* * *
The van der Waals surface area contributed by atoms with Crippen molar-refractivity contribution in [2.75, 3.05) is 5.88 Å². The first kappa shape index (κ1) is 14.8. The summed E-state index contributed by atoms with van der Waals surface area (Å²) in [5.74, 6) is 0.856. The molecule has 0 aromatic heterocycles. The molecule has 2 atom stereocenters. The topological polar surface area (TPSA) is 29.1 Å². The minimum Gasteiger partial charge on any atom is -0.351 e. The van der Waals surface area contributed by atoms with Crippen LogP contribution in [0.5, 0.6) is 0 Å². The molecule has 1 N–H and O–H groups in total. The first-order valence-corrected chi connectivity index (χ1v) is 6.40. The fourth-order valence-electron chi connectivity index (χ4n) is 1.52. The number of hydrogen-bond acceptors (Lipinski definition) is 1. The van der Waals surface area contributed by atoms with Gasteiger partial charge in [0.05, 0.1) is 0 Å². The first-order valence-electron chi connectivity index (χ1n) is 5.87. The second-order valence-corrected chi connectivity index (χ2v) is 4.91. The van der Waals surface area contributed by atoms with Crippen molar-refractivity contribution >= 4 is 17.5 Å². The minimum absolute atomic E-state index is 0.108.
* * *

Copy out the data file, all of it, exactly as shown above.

The van der Waals surface area contributed by atoms with Crippen molar-refractivity contribution in [2.75, 3.05) is 5.88 Å². The first kappa shape index (κ1) is 14.8. The summed E-state index contributed by atoms with van der Waals surface area (Å²) in [5.74, 6) is 0.856. The molecule has 0 aromatic heterocycles. The molecule has 2 atom stereocenters. The topological polar surface area (TPSA) is 29.1 Å². The minimum Gasteiger partial charge on any atom is -0.351 e. The van der Waals surface area contributed by atoms with Crippen LogP contribution in [0.5, 0.6) is 0 Å². The molecule has 1 N–H and O–H groups in total. The first-order valence-corrected chi connectivity index (χ1v) is 6.40. The fourth-order valence-electron chi connectivity index (χ4n) is 1.52. The number of hydrogen-bond acceptors (Lipinski definition) is 1. The van der Waals surface area contributed by atoms with Gasteiger partial charge in [0.05, 0.1) is 0 Å². The first-order valence-electron chi connectivity index (χ1n) is 5.87. The second-order valence-corrected chi connectivity index (χ2v) is 4.91. The van der Waals surface area contributed by atoms with Crippen molar-refractivity contribution >= 4 is 17.5 Å². The minimum absolute atomic E-state index is 0.108.